Then, one afternoon, I couldn't stand it any longer. It was time to partake of all that chocolatey deliciousness.

 You know the rest of the story. The chocolate tasted like mud, which wouldn't have been so bad, except for the fact that the doggoned thing was hollow. It had all the soul of a gold digging Vegas showgirl.

  I got over the crappy rabbit and yet every winter, I get duped in the very same way by tomatoes.

  They look so delicious, so evocative of summers past and yet to come. But their taste is merely okay, a faint shadow of that of their country cousins who are still asleep in their seed packets.

  The saying goes that "the older we get, the more we appreciate the things that money can't buy."

  Amen to that. You sure as heck can't buy a decent tomato in Ontario for most of the year.

  If we evaluated tomato years as we do wine years, then I would have to say that 2013 was a terrible vintage; degraded by cool weather. 2014 was marginally better, but it was a late, short season due to another growing season of cool, wet weather. Ditto for 2015.

  Then along came 2016. Whatever the heat and drought of this past summer may have taken away in yield have been given back in taste. I don't ever remember better tasting tomatoes. This year the flavor is absolutely amazing, embodying  that perfect balance of sweetness and acidity.

   Tomatoes are loaded with Vitamins A and C, in addition to a host of other vitamins and minerals, but it is lycopene that is getting everyone excited about them these days.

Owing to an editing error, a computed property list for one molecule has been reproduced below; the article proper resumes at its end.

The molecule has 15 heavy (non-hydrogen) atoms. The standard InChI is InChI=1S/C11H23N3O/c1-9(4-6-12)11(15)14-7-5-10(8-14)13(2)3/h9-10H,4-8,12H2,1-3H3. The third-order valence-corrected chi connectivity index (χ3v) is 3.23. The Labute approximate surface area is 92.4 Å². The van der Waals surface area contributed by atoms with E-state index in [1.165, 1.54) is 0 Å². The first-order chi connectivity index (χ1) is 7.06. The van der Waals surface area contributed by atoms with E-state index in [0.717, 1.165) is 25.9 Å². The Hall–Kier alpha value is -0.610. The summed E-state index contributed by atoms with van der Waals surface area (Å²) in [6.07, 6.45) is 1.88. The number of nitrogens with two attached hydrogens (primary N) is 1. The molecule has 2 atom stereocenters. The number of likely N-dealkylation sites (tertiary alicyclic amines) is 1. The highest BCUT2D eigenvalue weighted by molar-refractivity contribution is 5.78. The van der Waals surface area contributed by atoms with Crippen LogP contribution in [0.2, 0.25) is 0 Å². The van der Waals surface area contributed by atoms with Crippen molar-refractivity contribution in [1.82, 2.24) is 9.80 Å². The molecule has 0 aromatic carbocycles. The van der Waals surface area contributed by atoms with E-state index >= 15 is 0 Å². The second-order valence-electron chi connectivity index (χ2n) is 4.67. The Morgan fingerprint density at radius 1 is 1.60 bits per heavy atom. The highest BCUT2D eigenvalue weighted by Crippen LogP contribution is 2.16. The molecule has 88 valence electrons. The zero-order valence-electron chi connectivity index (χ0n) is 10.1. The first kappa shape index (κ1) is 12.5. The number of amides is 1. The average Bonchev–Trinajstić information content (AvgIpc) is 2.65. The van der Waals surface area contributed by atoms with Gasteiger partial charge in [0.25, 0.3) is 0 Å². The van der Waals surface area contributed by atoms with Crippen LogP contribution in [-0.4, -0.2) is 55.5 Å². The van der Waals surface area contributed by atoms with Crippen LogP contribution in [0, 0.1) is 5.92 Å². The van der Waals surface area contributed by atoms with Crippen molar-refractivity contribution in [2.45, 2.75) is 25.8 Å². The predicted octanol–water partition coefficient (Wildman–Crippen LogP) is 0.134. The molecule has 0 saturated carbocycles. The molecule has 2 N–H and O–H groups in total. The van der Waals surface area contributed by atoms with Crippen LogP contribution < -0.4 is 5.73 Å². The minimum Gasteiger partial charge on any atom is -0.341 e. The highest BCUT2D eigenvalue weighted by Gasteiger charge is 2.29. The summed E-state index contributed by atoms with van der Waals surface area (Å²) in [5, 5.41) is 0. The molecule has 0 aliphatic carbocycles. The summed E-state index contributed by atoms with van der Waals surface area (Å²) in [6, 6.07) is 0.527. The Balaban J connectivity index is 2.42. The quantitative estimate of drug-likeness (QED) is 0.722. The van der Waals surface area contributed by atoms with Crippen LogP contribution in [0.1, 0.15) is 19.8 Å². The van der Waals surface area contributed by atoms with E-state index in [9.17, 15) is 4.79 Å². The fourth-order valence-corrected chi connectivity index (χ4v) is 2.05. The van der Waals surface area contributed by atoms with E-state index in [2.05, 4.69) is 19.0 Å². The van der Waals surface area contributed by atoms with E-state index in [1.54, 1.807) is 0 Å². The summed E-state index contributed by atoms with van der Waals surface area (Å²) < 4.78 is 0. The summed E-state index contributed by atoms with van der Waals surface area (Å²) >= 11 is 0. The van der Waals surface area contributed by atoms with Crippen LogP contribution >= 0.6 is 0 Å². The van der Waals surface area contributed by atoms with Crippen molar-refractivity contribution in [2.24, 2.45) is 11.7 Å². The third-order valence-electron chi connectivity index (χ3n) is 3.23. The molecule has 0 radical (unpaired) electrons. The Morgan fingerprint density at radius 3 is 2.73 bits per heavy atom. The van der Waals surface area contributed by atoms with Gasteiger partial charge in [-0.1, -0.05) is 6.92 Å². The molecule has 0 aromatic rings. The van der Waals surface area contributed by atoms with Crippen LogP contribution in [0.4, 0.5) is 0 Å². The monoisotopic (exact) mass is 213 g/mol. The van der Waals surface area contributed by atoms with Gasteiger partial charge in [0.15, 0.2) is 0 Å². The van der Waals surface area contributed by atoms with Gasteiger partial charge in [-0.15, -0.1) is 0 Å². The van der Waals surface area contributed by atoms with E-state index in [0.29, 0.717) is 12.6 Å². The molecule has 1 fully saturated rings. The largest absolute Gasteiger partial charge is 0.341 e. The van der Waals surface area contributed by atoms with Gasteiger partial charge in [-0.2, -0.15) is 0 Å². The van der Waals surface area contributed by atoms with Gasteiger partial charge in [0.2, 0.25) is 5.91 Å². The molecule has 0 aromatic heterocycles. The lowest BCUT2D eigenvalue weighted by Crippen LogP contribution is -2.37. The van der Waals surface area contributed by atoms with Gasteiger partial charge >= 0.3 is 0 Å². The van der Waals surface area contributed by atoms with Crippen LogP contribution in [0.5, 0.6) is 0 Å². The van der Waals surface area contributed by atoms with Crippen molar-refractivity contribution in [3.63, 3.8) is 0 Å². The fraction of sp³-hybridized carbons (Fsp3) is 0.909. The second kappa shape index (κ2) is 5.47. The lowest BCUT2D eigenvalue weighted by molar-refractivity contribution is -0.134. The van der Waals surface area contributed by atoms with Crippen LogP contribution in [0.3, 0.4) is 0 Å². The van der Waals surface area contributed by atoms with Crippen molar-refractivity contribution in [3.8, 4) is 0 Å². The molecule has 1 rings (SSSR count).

A growing body of clinical evidence has shown that lycopene (which gives tomatoes their rich, red colour) is one of the most powerful antioxidants around. This, in turn, gives them great potential as a cancer fighter, due to antioxidants' ability to protect the body from harmful free radicals.

  Tomatoes are one fruit that should not be refrigerated; their flavour will be ruined. Ditto to placing them in a sunny windowsill. The best bet is to place them on your kitchen counter out of direct sunlight. They will ripen just fine.

  We grow a wide range of beefsteak tomato varieties, in addition to a couple of yellow cultivars that have lower acid content and a wonderfully mild flavor.

There is also a whole soccer team's worth of cherry and grape tomato varieties that add terrific flavor and eye-catching colour to any meal.

  Our fields have been in legume cover crops for two years prior to planting tomatoes this year , which minimizes the disease and insect pressure on our crop and maximizes the nutritional benefits to you.

  So get them while you can, freshly picked in our market or by picking your own in our fields. It is a golden opportunity for you to eat your fill of tomatoes with soul!



Friday, September 2, 2016

Local Food and Foreign Workers

  One of the great ironies of growing local food is that much of the farm help required to grow it comes from thousands of miles away.